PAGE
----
A three-judge bench of the Supreme Court, comprising the Chief Justice of India, N.V. Ramana, and Justices Surya Kant and Hima Kohli, on Thursday, wanted to know from the senior counsel whether it could examine the validity of Section 124A of the Indian Penal Code[IPC] which deals with the offence of sedition, when a five-judge bench in the Kedar Nath Singh vs. State of Bihar (1962) had already upheld the validity of this law. It thus adjourned the matter to Tuesday afternoon directing the petitioners, the Attorney General[AG] for India and the Union government to file their written submissions before the next hearing as to whether or not the matter should be referred to a larger bench of five or seven judges. The bench has made it clear that it would first decide the issue of referral to a larger bench, before hearing arguments on whether the verdict in Kedar Nath Singh should be reconsidered.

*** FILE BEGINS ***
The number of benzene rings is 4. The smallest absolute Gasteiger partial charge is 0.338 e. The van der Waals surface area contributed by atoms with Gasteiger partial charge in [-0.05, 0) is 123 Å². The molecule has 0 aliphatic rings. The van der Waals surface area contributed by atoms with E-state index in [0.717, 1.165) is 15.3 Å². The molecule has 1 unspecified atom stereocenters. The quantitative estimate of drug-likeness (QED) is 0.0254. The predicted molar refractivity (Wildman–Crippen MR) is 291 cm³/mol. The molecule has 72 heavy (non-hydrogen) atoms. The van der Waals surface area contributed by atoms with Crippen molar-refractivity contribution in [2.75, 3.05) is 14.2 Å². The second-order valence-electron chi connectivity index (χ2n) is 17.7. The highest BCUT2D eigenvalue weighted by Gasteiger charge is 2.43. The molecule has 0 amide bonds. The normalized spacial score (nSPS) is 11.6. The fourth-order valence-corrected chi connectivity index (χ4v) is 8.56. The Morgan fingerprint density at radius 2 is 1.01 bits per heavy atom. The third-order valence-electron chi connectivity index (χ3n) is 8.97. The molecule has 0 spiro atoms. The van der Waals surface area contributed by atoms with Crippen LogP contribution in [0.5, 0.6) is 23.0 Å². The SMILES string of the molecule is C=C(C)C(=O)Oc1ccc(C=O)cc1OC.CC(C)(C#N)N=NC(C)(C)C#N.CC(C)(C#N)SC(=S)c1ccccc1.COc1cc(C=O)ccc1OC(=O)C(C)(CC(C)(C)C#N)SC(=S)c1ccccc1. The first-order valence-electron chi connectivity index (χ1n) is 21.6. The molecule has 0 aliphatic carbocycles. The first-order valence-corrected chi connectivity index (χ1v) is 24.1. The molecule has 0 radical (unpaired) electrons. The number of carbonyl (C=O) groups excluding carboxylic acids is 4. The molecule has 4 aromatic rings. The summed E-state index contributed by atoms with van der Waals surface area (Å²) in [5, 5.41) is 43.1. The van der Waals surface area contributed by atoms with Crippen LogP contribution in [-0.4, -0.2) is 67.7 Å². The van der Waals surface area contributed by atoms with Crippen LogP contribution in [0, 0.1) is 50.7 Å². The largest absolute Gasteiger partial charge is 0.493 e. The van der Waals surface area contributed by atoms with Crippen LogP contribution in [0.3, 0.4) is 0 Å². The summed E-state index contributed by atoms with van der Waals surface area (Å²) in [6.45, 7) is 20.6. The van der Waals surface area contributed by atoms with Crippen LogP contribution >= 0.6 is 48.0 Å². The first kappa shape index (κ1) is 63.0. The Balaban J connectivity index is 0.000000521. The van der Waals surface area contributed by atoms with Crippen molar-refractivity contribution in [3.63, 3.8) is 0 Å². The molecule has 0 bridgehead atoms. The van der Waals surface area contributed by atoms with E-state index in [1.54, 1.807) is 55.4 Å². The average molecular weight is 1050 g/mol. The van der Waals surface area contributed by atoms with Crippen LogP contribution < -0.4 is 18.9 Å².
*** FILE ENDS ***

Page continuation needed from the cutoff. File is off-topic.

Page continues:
Kapil Sibal’s submissions
Senior advocate Kapil Sibal, who was appearing for the group of petitioners, sought to contend that the matter did not require reference to a larger bench because the judgment in the Kedar Nath Singh case was passed in the A.K. Gopalan era (1950-1970). In the A.K. Gopalan era, each of the fundamental rights was considered by the Supreme Court to be in silos. Sibal added that after the R.C. Cooper judgment (better known as bank nationalisation case) (1970) there had been a sea-change in the jurisprudence regarding the inter-relationship between Articles 14, 19, and 21.
He submitted that the sedition law does not meet the test of Articles 14 and 21 of the Constitution, and in the Kedar Nath Singh case, it was not examined on the touchstones of Articles 14 and 21, and hence, there was no need to send the matter to a larger bench. Sibal implied that a reference to a larger bench would be justified only if there had been no change in the circumstances when the Supreme Court decided the Kedar Nath Singh case. Sibal suggested that the Court in subsequent cases, including the Puttaswamy case (right to privacy), had laid down specific tests through larger benches and therefore, the validity of Section 124A IPC could be tested by a smaller bench.